The officers and fire fighters of the Surrey Fire Service are committed to the concept of ‘Safety Through Knowledge’. As technology becomes part of our everyday lives, knowledge of how to deal with new products and materials is more essential than ever.
The safety of our members is greatly enhanced through the use of Pre-Incident Plans. The location of potential hazards such as mantraps, toxic materials, and engineered trusses are indicated on site plans.
Fire suppression efforts are also made more effective through Pre Plans. The locations of all key objects are also shown on the plans, such as hydrant location, main electrical shut-off, sprinkler room and isolation valves, etc.
Those members of the Surrey Fire Service who are committed to participating in the development of Pre-Incident Plans and Response Maps strive to present responding officers and their crews with essential information.
Time and life-saving information is provided close at hand on laptops in the responding vehicles, from response maps to floor plans highlighting hazardous materials or other dangers.
Pre-Incident Plans began as hand drawings placed in three-ring binders. In the years since, they have undergone many changes. Today, plans are distributed on rewritable compact discs and memory sticks in digital format for use on apparatus-mounted laptop computers.
1984 – First hand drawn plans
1990 – Computer Aided Dispatch introduced to the Surrey Fire Department. Plans are hand-drawn in standardized templates with hazards indicated with rubber stamps in coloured ink.
1992 – Pre Incident Plan symbols and first complete plan drawn on a computer.
1993 – First computer arrives (386SX).
1994 – Second computer arrives, along with an 18 x 24 inch digitizer and a colour dot matrix printer (dot matrix printer replaced by inkjet after an ‘all night’ print job melts the print head).
1995 – ‘Pre Fire Plan’ office is created. Third computer arrives, along with 24 x 36 digitizer (large enough for full size blueprints).
1997 – Response Maps created and verified by on-duty crews (110 copies required for map printed each ).
1998 – Entire Suppression division trained in the use of Pre Fire Plans. Pre Fire Plan office moved into renovated expansion to Hall 18. Wall maps generated from Response Maps for each fire hall.
1999 – 1100 plans completed (hard copy). ’Pre Fire Plans’ changed to ‘Pre-Incident Plans’ to reflect increasing versatility of plans and increased scope of fire department responsibility. One year Human Resource Development plan implemented to produce plans and train HRDC candidates. First laptop computer installed in Battalion Chief’s vehicle with Response Maps and 275 Pre-Incident Plans in indexed Portable Document Format.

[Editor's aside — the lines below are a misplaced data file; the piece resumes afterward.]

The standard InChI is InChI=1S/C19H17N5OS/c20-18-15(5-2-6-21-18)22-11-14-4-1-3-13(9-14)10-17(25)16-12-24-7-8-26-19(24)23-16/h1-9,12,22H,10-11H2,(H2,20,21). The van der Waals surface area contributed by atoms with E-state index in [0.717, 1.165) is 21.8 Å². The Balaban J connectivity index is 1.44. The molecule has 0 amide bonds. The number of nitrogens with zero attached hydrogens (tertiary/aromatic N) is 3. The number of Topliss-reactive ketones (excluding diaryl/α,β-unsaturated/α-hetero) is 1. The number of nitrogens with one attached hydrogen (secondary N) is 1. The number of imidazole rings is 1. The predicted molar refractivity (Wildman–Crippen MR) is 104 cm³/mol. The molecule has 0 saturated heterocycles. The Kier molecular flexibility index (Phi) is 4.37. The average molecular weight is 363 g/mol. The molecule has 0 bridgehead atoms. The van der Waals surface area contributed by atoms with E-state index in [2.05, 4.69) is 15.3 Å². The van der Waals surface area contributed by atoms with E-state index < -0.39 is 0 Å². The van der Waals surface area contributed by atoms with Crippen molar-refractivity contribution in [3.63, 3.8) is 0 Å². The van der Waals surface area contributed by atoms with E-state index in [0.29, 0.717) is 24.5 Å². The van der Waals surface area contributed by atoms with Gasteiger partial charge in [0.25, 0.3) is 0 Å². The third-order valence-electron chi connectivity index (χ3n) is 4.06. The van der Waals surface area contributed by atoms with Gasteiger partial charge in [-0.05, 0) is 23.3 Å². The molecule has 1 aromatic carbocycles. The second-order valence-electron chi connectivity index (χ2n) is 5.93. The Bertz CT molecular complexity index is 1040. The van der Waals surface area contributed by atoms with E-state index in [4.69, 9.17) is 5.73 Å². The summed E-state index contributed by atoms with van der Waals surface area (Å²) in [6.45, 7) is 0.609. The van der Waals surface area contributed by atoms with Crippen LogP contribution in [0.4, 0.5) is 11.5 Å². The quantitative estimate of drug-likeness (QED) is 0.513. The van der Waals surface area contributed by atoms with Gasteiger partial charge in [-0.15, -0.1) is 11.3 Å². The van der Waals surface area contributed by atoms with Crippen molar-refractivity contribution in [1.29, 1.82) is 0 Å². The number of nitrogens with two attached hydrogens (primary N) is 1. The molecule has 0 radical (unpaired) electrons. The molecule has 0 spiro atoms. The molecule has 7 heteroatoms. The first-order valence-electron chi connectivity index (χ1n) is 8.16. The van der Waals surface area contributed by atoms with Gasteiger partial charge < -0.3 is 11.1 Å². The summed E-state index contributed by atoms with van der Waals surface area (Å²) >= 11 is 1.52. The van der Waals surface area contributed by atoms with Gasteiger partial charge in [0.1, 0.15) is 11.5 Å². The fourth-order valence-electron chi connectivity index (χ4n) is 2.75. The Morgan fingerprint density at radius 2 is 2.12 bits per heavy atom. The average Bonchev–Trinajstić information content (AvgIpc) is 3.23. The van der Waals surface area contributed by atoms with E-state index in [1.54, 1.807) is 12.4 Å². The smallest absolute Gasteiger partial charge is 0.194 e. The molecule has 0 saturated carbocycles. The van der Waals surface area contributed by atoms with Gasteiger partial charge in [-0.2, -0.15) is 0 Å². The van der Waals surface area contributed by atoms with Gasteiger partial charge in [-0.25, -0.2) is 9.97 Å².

2000 – 400 completed Pre-Incident Plans. Emergency Response Guide included with navigational links. HRDC program concludes, resulting in 800 PIPs requiring verification.
2001 – 950 completed plans. Six laptop computers now in service. Our Website, www.preincidentplans.com is established.
2002 – Access database refined and entire Pre-Incident Plan production process reviewed. All 1500 plans converted to digital format. Drawing templates and symbol library updated and distributed.
2003 – All first line pumps now have laptops installed, department wide training conducted to update all crews on changes and new features. Operational Guidelines now available on the laptops. 1700 plans and counting.
2012 – Transition to a client based program whereby PIP’s will be a requirement for developers to complete for new building projects.
Future – First line engines will be have PIP’s automatically loaded via the internet for immediate updating.
Plans are obtained from City Hall for buildings located within the city in the form of blueprints. These plans are digitized, optimized for Fire Department purposes, reformatted, checked, printed and distributed to each Fire Department apparatus in service, either in digital or hard copy form.
We are starting to get access to TIFF files on the city server, and are working on having the architects supplying us with Pre Incident Plans to our standard, in digital form.
Response Maps are also checked by on-duty crews. Changes are processed, and both wall maps and response maps are kept up-to-date through regular distribution.
Check out the PIP web site www.preincidentplans.com